00:35 Why do we need maintenance therapy? Maintenance therapy. Why do we do need maintenance therapy? Well, the reason to do maintenance therapy is to prevent [progression] and prolong your remission, to change, if you weren't in a complete response or you were not MRD negative, to try to convert you and ultimately to improve how long you live.
00:35 Studies show survival is prolonged with maintenance therapy: This is data from a recent trial from Europe, from the U.K. They looked at maintenance therapy versus no maintenance therapy. The group that has a maintenance therapy had much longer remission duration from 30 months without maintenance therapy to 57 months with maintenance therapy. This same exact numbers were true on an older study done in the U.S.: almost identical duration of remission with and without maintenance therapy.
In this particular trial, that was true regardless of your genetic risk. The other trials did not show that. All the trials -there's three trials, I only showed you one - so that you stay in remission (progression free survival is how long you stay in remission) if you go on maintenance. Only one of the trials so far has shown that you live longer, even though you stay in remission longer, but there's always a downside.
00:36 Side effects associated with long-term use of Revlimid: Long term Revlimid could cause problems with your bone marrow. You can have low blood counts. There is a risk of getting a second cancer, it's 3% to 4%, if you go on Revlimid. There's always, the most important thing is, if you're going to be alive and be in remission, what's your quality of life comparing maintenance to no maintenance? We don't have that data yet.
00:36 Cost of long-term use of Revlimid: Then, as some of you probably know, if you have large co-pays and you're going to be on this drug, if you're going to be on Revlimid for up to five years, it could be very costly over time.
00:37: Ninlaro prolongs remission when used as maintenance therapy: I should tell you because I don't have a slide, that there is, at the upcoming national American Society of Hematology meetings, they're going to show you, there's going to be data shown of oral, essentially oral, Velcade, it's called Ninlaro versus observation, similar to the trial I just showed you. And they sent out a press release. We already know that the Ninlaro had an improved remission duration compared to observation.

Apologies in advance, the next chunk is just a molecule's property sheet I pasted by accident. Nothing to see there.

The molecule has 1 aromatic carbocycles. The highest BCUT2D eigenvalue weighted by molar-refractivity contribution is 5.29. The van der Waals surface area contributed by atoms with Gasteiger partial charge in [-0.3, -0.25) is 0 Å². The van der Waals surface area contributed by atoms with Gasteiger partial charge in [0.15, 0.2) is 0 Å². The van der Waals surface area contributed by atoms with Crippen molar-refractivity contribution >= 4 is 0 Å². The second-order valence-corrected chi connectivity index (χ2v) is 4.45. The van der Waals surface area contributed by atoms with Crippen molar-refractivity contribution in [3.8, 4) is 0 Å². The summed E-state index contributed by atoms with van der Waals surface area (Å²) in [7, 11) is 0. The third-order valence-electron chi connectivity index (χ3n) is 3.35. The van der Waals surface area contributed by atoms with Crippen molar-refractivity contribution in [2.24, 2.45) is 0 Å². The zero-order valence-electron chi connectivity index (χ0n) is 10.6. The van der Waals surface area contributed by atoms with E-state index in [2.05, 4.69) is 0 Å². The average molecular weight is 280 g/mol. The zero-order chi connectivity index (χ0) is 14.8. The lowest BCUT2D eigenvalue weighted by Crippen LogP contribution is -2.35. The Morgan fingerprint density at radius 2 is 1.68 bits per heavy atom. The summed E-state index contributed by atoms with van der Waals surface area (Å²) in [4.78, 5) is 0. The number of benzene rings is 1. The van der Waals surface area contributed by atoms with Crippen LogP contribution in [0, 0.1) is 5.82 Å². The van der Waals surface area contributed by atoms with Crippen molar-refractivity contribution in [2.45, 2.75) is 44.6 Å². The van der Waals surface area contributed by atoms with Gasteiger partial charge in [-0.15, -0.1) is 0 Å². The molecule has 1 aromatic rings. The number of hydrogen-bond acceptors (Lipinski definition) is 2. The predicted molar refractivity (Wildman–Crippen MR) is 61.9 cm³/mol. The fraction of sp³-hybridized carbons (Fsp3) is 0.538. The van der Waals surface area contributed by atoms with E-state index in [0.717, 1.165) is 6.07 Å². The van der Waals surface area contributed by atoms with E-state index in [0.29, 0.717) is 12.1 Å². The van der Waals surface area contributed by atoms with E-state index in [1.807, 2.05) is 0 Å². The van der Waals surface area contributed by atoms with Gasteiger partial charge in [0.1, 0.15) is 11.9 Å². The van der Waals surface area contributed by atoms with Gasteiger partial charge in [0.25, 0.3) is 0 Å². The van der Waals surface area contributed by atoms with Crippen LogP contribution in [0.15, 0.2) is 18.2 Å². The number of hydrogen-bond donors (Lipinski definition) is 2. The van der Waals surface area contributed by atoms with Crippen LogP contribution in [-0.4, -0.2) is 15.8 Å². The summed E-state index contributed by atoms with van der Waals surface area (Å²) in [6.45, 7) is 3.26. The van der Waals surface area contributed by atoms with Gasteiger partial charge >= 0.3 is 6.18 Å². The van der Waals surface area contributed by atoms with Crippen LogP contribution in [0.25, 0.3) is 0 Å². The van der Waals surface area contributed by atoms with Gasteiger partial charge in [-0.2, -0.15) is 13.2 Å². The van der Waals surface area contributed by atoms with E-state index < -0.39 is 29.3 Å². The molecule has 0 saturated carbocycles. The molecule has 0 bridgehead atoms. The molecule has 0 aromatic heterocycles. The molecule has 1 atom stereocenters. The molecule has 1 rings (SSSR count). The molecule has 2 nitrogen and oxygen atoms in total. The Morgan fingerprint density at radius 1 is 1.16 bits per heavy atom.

We now may have not only one drug, Revlimid, but also Ninlaro that can improve remission duration. And just as an aside, in the future, there's going to be combinations of both those to see if we can improve it even more.
00:37 Summary of current treatment options considered standard of care: Before we go on to new therapies, I just want to conclude that autologous transplant - standard of care worldwide. Using consolidation after transplant is considered -there's data from Europe that says this has beneficial, data from the U.S. that doesn't agree with that. And maintenance therapy is considered standard of care.
We can get deeper responses when you give very potent regimens such as KRD, which may or may not be stronger than VRD with the transplant. Early transplant is superior to late transplant, that's still the standard of care. Allogeneic or donor transplants maybe curative, but they come in at a much higher risk and remain investigational at this time.
00:38 Drugs currently available and in development to treat myeloma: Drugs. We have a lot of drugs. Most people have heard and I apologize - these are the generic terms of the drugs, Revlimid, Pomalyst. There are two new drugs that are cousins of Revlimid and Pomalyst in clinical trials. They look very, very encouraging.
We talked about Velcade, Kyprolis, Ninlaro. There's another two oral drugs in that class, probably not going to be ready for prime time. They have different side effect profiles.
There's a variety of drugs that look very promising that attack the cells by different mechanism, called kinase inhibitors.
00:39 Drugs about to be approved for myeloma – Selinexor and and Venetoclax: The next drug that probably is going to get approved for myeloma is a drug called Selinexor. It's in front of the FDA right now. This information should be forthcoming in the fairly near future. Venetoclax is approved for chronic lymphocytic leukemia, has some very nice activity in myeloma. And this particular drug, which I can't even pronounce, was devised specifically for patients who had that 17P deletion. They're giving this drug with Velcade in patients with 17P and the preliminary results look encouraging.
00:39 HDAC inhibitors Panobinostat and Ricolinostat: There's a class of drugs, it's called HDAC inhibitors, Panobinostat is one. Ricolinostat is one, but the ones that are the most exciting of the monoclonal antibodies is immunotherapies which I'm going to spend the rest of my time on
00:40 Combinations of drugs for treatment of myeloma: Just so you know when disease comes back, you've got all these different regimens that are possible. I'm not going to read them out but these drugs across the top are all FDA approved, as individual drugs or in combination. And look at all the combinations that people could get to treat their myeloma. We are really blessed and that with this number of combinations - and these are effective combinations.